If I tell you the plot of Bong Joon-ho's new film, Mother (2009), without spoilers, you might be tempted to make assumptions. Here it is, for all that it might be worth: Mentally handicapped Do-Joon is arrested for the murder of a young teen-age girl. His mother, completely convinced of his innocence, sets out to clear his name in spite the airtight case the police have assembled. And do you know what? I haven't told you ANYTHING about the movie, because any assumptions you might bring to this particular plot are dead wrong. This movie unfolds with an ever more surprising sequence of events, until it climaxes with a scene that shocks the audience out of their preconceptions completely. It's a dazzling high wire act. In thinking about this movie, it strikes me that this is what Strangers on a Train might have been like had Hitchcock kept Patricia Highsmith's ending. It reminds me, too, of Max Ophuls's The Reckless Moment and of Cornell Woolrich's The Black Angel. It dwells firmly in the same kind of indifferent cosmos. This is film noir at its blackest.
Even more amazing, though maybe not too amazing to filmgoers who have seen the director's other films, is the way it sneaks up on this. The opening movement of this film is a wry social comedy, much as the opening of Memories of Murder is broadly comic. Bong is a humanist, I think, one in love with people and particularly one in love with his characters, but he's not too in love with them that he won't murder his darlings. What's the point of having characters in a thriller if not to put them through the wringer? This movie does that in spades.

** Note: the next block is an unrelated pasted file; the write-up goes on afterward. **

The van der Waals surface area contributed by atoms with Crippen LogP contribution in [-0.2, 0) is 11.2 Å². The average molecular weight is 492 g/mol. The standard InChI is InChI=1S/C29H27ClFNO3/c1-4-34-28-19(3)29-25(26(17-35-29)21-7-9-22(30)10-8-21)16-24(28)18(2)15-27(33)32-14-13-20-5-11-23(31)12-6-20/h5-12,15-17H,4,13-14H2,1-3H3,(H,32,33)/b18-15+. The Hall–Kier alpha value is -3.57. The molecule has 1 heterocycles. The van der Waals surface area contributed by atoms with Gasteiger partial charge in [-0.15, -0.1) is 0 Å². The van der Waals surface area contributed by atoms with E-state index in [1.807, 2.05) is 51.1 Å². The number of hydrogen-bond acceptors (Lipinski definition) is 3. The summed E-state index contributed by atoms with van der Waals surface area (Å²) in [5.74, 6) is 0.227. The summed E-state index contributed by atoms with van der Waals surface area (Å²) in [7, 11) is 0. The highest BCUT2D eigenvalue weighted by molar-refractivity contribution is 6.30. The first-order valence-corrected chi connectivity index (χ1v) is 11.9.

At the heart of Mother, oddly enough, is not the crime itself, but rather a jaundiced view of familial relationships. Certainly, our title character's relationship with her son is deep, but it's also completely bonkers. The image of Do-Joon, an ostensibly grown man, sleeping in the same bed with his mother, hand on her breast, speaks volumes about how completely dysfunctional this family is. It's kind of creepy, actually. With this family, as with the family in The Host, the ties that bind aren't necessarily ties of love, so much as they're ties of necessity. Without them tethering these characters together, they would be adrift.
South Korean filmmakers, perhaps more than any others, put a high gloss polish on their films, and Bong is no different. This is a beautiful film to look at. As a plot construction, this is all over the place, providing all kinds of red herrings and narrative dead ends. This would ordinarily be a failing of the conventions of the mystery genre itself, but in this film, they serve as texture. Most of the loose ends tie themselves up eventually, though not in the way that you expect. As a cinematic structure, rather than as a plot structure, this is as pleasing a composition as you could like. The repetition of its opening shot late in the movie provides a satisfying symmetry, even as the implications of it sink in. The last shot of the film, however, is a marvel, in which our heroine finally lets herself become untethered from her son and joins the dance of all the other lunatics in the world. It's set against the sun in the same way as Leatherface's final dance in The Texas Chain Saw Massacre. The world, it seems, is spinning WAY out of balance.